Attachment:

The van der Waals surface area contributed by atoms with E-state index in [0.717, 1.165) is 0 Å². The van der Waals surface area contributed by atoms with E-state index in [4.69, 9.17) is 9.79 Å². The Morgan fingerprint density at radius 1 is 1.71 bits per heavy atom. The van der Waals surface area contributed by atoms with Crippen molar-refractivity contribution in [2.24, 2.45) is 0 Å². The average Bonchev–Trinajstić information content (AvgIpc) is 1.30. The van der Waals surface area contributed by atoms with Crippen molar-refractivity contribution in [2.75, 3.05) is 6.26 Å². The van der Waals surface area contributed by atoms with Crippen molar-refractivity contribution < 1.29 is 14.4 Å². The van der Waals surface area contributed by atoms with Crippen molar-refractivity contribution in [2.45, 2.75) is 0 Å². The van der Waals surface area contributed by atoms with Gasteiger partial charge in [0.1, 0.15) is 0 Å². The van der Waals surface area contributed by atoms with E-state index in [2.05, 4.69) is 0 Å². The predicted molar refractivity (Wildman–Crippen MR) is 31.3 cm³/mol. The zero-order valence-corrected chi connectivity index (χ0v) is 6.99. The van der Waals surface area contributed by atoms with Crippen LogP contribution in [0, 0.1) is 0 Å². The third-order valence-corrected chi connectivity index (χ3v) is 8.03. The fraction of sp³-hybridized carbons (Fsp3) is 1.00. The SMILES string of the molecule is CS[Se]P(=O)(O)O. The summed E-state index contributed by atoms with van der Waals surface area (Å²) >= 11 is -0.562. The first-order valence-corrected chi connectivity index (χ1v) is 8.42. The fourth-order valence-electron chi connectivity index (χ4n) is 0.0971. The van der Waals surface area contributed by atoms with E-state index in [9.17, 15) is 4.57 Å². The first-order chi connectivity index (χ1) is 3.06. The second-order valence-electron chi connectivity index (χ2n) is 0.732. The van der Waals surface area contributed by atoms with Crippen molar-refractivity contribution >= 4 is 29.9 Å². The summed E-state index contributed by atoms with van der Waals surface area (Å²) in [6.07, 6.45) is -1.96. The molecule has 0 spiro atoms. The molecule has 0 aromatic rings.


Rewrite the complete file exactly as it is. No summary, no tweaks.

The van der Waals surface area contributed by atoms with E-state index in [0.717, 1.165) is 0 Å². The van der Waals surface area contributed by atoms with E-state index in [4.69, 9.17) is 9.79 Å². The Morgan fingerprint density at radius 1 is 1.71 bits per heavy atom. The van der Waals surface area contributed by atoms with Crippen molar-refractivity contribution in [2.24, 2.45) is 0 Å². The average Bonchev–Trinajstić information content (AvgIpc) is 1.30. The van der Waals surface area contributed by atoms with Crippen molar-refractivity contribution in [2.75, 3.05) is 6.26 Å². The van der Waals surface area contributed by atoms with Crippen molar-refractivity contribution < 1.29 is 14.4 Å². The van der Waals surface area contributed by atoms with Crippen molar-refractivity contribution in [2.45, 2.75) is 0 Å². The van der Waals surface area contributed by atoms with Gasteiger partial charge in [0.1, 0.15) is 0 Å². The van der Waals surface area contributed by atoms with E-state index in [2.05, 4.69) is 0 Å². The predicted molar refractivity (Wildman–Crippen MR) is 31.3 cm³/mol. The zero-order valence-corrected chi connectivity index (χ0v) is 6.99. The van der Waals surface area contributed by atoms with Crippen LogP contribution in [0, 0.1) is 0 Å². The third-order valence-corrected chi connectivity index (χ3v) is 8.03. The fraction of sp³-hybridized carbons (Fsp3) is 1.00. The SMILES string of the molecule is CS[Se]P(=O)(O)O. The summed E-state index contributed by atoms with van der Waals surface area (Å²) >= 11 is -0.562. The first-order valence-corrected chi connectivity index (χ1v) is 8.42. The fourth-order valence-electron chi connectivity index (χ4n) is 0.0971. The van der Waals surface area contributed by atoms with E-state index in [9.17, 15) is 4.57 Å². The first-order chi connectivity index (χ1) is 3.06. The second-order valence-electron chi connectivity index (χ2n) is 0.732. The van der Waals surface area contributed by atoms with Crippen molar-refractivity contribution >= 4 is 29.9 Å². The summed E-state index contributed by atoms with van der Waals surface area (Å²) in [6.07, 6.45) is -1.96. The molecule has 0 spiro atoms. The molecule has 0 aromatic rings.